Can Republicans Learn Lessons In Reality That Contradict Their Inhumane Ideology? Ask Senator Mark Kirk
Mark Kirk makes dramatic return to the SenateIn a dramatic return to Capitol Hill less than a year after suffering a stroke, Sen. Mark Kirk (R-Ill.) climbed the stairs of the Senate Thursday as most of his colleagues watched and cheered.
Posted by Ed O'Keefe on January 3, 2013
Shortly after 11:30 a.m., Kirk emerged from an SUV parked by the Senate carriage entrance of the Capitol and walked over to the main staircase, where he was greeted by Vice President Biden, his fellow Illinois senator, Dick Durbin (D) and close friend, Sen. Joe Manchin III (D-W. Va.).
“Welcome back, man!” Biden said as a crowd of hundreds cheered.
Kirk, using a cane and gripping the arm of Senate Sergeant at Arms Terrance Gainer, beamed as he approached his colleagues.
“You know, during the debate I was rooting for you,” Kirk told Biden, who laughed heartily.
As he rounded the corner of the center of the Senate steps, Kirk waved and the crowd cheered again. He stood at the bottom of the Senate steps before making a slow climb with the assistance of Biden and Manchin. Kirk’s left leg shook as he raised it with each step; he stopped at least three times, with Biden quipping at one point that he wouldn’t permit the senator to take so many breaks.
Biden, as president of the Senate, played a formal and symbolic role, since the vice president also suffered a stroke in 1989. After seven months of hospitalization, Biden was escorted up the steps in a similar fashion by Sen. Daniel Patrick Moynihan (D-N.Y.).
Kirk, 53, served for 10 years in the House before taking over the seat once held by President Obama in 2011. His return marks a remarkable year of recovery following a stroke on Jan. 21, 2012. . . .
Mark Kirk is a mainstream conservative Republican who never seemed all that interested in the dysfunctional nonsense the Confederates and fascists who dominate the GOP insist on. He didn't participate much in the Senate last year because of a debilitating stroke that had him laid up since last January. This week he did an interview with Natasha Korecki of the Chicago Sun-Times that indicates his process of healing may have made him less susceptible to the vicious anti-family mania of his political party.
During the interview, Kirk briefly appeared to grow emotional when asked what he wanted to tell the people of Illinois.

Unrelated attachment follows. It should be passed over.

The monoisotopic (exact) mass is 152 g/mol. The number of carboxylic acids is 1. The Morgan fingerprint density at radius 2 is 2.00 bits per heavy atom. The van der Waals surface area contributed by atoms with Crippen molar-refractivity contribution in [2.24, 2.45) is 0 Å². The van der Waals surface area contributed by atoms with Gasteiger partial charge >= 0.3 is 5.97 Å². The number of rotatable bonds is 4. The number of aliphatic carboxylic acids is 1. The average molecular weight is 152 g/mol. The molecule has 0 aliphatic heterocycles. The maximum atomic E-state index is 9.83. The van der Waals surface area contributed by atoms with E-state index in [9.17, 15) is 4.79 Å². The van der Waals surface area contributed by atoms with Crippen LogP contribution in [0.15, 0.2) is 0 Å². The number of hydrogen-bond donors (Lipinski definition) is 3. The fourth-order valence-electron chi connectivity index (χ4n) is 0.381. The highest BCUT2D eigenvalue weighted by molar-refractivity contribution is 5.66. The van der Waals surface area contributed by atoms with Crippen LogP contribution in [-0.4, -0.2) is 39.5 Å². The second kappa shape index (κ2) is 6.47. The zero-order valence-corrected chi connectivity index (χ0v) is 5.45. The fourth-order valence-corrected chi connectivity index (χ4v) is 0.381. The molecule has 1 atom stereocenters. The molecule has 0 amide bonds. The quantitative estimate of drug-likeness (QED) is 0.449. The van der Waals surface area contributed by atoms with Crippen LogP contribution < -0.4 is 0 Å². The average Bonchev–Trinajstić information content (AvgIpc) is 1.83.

“I would just say thank you for the honor of representing you,” Kirk said. “You now have a senator who is totally focused on those who have gone through stroke and how we can recover their lives and make sure they have the chance to come all the way back.”
Kirk, who is just 53, had to teach himself how to walk again. Among those walking up the Capitol steps with him Thursday will be Dick Durbin, his friend and fellow U.S. senator from Illinois.
“Dick Durbin has always taken the high road with regard to any comment about my stroke,” Kirk said.
Even though he’s in a different party, Durbin, a Democrat, also helped push through legislation on Kirk’s behalf.
“He’s earned a friend for life because of that,” Kirk said.
...Kirk credits his recovery to his medical team-- which will address the media Thursday after Kirk’s walk up the steps.
Going through the health-care roller coaster gave him a different perspective on health care-- but not enough that he would have endorsed the Affordable Care Act. He does plan to take a closer look at funding of the Illinois Medicaid program for those with have no income who suffer a stroke, he said. In general, a person on Medicaid in Illinois would be allowed 11 rehab visits, he said.
“Had I been limited to that, I would have had no chance to recover like I did,” Kirk said. “So unlike before suffering the stroke, I’m much more focused on Medicaid and what my fellow citizens face.”
Kirk has the same federal health-care coverage available to other federal employees. He has incurred major out-of-pocket expenses, which have affected his savings and retirement, sources familiar with Kirk’s situation said.
...Kirk said he would have voted “no” in the deal that ultimately averted the “fiscal cliff” late Tuesday-- that would have put him in the minority of senators who voted against the compromise.
“For me, I will say the thing is that I miss most, is to apply what I’ve learned to be more compassionate and to break the partisan rancor that is so evident lately,” Kirk said of the political wrangling of late.
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